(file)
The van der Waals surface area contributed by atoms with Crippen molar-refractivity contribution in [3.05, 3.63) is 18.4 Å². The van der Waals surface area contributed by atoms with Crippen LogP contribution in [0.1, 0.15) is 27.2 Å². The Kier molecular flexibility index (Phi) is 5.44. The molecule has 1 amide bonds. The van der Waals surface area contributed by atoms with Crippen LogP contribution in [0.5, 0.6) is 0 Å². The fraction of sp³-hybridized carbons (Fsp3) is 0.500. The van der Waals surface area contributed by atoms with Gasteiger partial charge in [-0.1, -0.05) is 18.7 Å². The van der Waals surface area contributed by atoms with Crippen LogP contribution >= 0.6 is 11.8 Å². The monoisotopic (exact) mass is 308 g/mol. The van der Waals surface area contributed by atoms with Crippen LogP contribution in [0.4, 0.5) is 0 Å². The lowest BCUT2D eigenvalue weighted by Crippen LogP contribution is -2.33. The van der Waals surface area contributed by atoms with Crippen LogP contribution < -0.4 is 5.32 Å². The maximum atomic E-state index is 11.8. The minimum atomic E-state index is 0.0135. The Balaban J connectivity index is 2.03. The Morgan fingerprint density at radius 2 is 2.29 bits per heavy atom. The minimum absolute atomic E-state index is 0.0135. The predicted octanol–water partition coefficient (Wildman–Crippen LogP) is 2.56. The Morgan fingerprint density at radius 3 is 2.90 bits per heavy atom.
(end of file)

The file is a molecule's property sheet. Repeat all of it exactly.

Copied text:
The van der Waals surface area contributed by atoms with Crippen molar-refractivity contribution in [3.05, 3.63) is 18.4 Å². The van der Waals surface area contributed by atoms with Crippen LogP contribution in [0.1, 0.15) is 27.2 Å². The Kier molecular flexibility index (Phi) is 5.44. The molecule has 1 amide bonds. The van der Waals surface area contributed by atoms with Crippen LogP contribution in [0.5, 0.6) is 0 Å². The fraction of sp³-hybridized carbons (Fsp3) is 0.500. The van der Waals surface area contributed by atoms with Gasteiger partial charge in [-0.1, -0.05) is 18.7 Å². The van der Waals surface area contributed by atoms with Crippen LogP contribution >= 0.6 is 11.8 Å². The monoisotopic (exact) mass is 308 g/mol. The van der Waals surface area contributed by atoms with Crippen LogP contribution in [0.4, 0.5) is 0 Å². The lowest BCUT2D eigenvalue weighted by Crippen LogP contribution is -2.33. The van der Waals surface area contributed by atoms with Crippen LogP contribution < -0.4 is 5.32 Å². The maximum atomic E-state index is 11.8. The minimum atomic E-state index is 0.0135. The Balaban J connectivity index is 2.03. The Morgan fingerprint density at radius 2 is 2.29 bits per heavy atom. The minimum absolute atomic E-state index is 0.0135. The predicted octanol–water partition coefficient (Wildman–Crippen LogP) is 2.56. The Morgan fingerprint density at radius 3 is 2.90 bits per heavy atom.